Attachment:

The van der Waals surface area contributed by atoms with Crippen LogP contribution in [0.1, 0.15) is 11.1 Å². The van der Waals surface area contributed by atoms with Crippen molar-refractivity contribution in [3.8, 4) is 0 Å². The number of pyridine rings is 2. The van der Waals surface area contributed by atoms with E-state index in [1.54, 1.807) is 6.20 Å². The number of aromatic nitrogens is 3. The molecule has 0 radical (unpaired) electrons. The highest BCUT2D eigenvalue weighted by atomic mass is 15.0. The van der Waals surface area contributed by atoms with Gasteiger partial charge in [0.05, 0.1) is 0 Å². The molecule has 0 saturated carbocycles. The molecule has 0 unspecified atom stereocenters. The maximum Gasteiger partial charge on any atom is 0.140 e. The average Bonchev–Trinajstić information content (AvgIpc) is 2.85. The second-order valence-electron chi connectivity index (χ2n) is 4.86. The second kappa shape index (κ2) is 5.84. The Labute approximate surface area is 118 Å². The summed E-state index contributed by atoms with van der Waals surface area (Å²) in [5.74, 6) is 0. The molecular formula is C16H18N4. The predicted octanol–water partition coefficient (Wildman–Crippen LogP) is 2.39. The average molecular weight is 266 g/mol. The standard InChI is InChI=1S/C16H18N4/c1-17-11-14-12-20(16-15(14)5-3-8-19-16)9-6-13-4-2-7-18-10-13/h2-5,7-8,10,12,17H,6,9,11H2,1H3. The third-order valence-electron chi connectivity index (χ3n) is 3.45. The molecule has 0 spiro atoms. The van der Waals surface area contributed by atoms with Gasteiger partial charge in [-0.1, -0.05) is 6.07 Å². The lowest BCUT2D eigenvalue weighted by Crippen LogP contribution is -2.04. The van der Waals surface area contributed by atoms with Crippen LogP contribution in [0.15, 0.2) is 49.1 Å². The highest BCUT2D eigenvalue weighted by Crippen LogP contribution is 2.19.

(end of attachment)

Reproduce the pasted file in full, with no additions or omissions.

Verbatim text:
The van der Waals surface area contributed by atoms with Crippen LogP contribution in [0.1, 0.15) is 11.1 Å². The van der Waals surface area contributed by atoms with Crippen molar-refractivity contribution in [3.8, 4) is 0 Å². The number of pyridine rings is 2. The van der Waals surface area contributed by atoms with E-state index in [1.54, 1.807) is 6.20 Å². The number of aromatic nitrogens is 3. The molecule has 0 radical (unpaired) electrons. The highest BCUT2D eigenvalue weighted by atomic mass is 15.0. The van der Waals surface area contributed by atoms with Gasteiger partial charge in [0.05, 0.1) is 0 Å². The molecule has 0 saturated carbocycles. The molecule has 0 unspecified atom stereocenters. The maximum Gasteiger partial charge on any atom is 0.140 e. The average Bonchev–Trinajstić information content (AvgIpc) is 2.85. The second-order valence-electron chi connectivity index (χ2n) is 4.86. The second kappa shape index (κ2) is 5.84. The Labute approximate surface area is 118 Å². The summed E-state index contributed by atoms with van der Waals surface area (Å²) in [5.74, 6) is 0. The molecular formula is C16H18N4. The predicted octanol–water partition coefficient (Wildman–Crippen LogP) is 2.39. The average molecular weight is 266 g/mol. The standard InChI is InChI=1S/C16H18N4/c1-17-11-14-12-20(16-15(14)5-3-8-19-16)9-6-13-4-2-7-18-10-13/h2-5,7-8,10,12,17H,6,9,11H2,1H3. The third-order valence-electron chi connectivity index (χ3n) is 3.45. The molecule has 0 spiro atoms. The van der Waals surface area contributed by atoms with Gasteiger partial charge in [-0.1, -0.05) is 6.07 Å². The lowest BCUT2D eigenvalue weighted by Crippen LogP contribution is -2.04. The van der Waals surface area contributed by atoms with Crippen LogP contribution in [0.15, 0.2) is 49.1 Å². The highest BCUT2D eigenvalue weighted by Crippen LogP contribution is 2.19.